Dear Ravenhairedbellydancer,
    There are many ways to explain the same thing, and that's what gets confusing. She is teaching the same thing that I teach in a different way, by using the skeleton and muscles around the trochanter, or hip joint. I focus on a different area of the body to teach the movement, but my stomach and back muscles, etc, are all doing the same thing that she is talking about. No area of the body moves without support from other areas!! My take on it is that I also want my students to feel a certain sort of heaviness through the pelvis and in the hips, a really earthy and centered feeling, which is why I teach the way I do. Both ways of expressing the movement are correct, but we each focus on different areas of the body. In effect we are both doing the same thing, but with attention in different places.
    Regards,
    A'isha

  8. #8
    Member Ravenhairedbellydancer's Avatar
    Join Date
    Jul 2006
    Location
    NYC
    Posts
    155
    Post Thanks / Like

    Default

    Ok i think i get the hip drop,, well sort of lol,, but what is really bugging me is that my supporting knee gets tired after 5 drops!, does this mean im out of shape???,, for me one of the most exhausting movements is the drop,, i find the lift very easy but the drop exhausts me and confuses me:-(, i want to learn this movement so badly!! GRRRRRRRRR

  9. #9
    Senior Member
    Join Date
    Nov 2006
    Location
    Brooklyn, New York
    Posts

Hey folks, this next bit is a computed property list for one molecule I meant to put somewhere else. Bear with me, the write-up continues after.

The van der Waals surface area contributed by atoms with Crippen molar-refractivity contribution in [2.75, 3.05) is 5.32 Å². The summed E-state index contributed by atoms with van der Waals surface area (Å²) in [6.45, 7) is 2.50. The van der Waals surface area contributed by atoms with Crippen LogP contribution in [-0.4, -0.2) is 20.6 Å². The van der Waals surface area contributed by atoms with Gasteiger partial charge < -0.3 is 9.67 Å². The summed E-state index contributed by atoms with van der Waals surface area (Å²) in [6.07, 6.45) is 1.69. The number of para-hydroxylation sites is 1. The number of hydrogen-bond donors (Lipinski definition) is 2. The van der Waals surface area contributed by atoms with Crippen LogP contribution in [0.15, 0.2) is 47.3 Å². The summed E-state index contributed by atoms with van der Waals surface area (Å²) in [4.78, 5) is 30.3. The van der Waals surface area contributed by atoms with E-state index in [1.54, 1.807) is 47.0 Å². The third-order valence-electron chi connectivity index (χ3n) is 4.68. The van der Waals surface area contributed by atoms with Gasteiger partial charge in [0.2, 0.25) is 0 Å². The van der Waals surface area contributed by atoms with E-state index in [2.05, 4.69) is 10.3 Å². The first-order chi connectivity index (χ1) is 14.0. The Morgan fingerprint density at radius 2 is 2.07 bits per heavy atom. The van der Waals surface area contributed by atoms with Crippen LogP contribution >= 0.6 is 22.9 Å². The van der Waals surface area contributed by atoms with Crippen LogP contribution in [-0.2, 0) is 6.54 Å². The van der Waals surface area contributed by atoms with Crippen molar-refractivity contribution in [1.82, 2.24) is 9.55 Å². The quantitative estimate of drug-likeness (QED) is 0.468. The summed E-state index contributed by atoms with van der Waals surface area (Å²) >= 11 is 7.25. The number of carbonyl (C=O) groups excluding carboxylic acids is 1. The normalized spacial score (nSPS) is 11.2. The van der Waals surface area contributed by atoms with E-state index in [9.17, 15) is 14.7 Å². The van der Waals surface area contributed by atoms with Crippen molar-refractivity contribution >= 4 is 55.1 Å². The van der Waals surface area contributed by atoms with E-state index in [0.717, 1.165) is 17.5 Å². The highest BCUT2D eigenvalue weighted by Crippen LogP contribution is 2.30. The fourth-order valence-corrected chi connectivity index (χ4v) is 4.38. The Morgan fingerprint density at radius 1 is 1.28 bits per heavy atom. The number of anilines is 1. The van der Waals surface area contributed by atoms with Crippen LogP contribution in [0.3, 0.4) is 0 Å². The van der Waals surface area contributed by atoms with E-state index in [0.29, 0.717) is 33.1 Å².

653
    Post Thanks / Like

    Default

    I am not a dance teacher but the way I was taught hip drops and hip lifts is very simple compared to what you are describing and compared to what is shown on this clip. Furthermore, it is probably less tiring to all parts of me--and less tiring to the knees--than walking at the same pace. If five drops hurts your knees I think you are doing something incorrectly. My teacher always says this dance should never hurt and if you are in pain you are doing something wrong.

    The way I was taught hip drops is start with soft knees, starting from neutral (hips level) drop one side then return to neutral. No angling, swiveling or turning. It's more of a release down. It's kind of like dribbling a basketball. Think about it bouncing to its lowest point on the beat. If you like to count think 1-2-3-4 when it "touches" the lowest point. Then the other side. The way my teacher describes it, you don't lift to drop--that means you don't lift above neutral, you don't draw "into" the spine or anything else. Just neutral, down, neutral, down.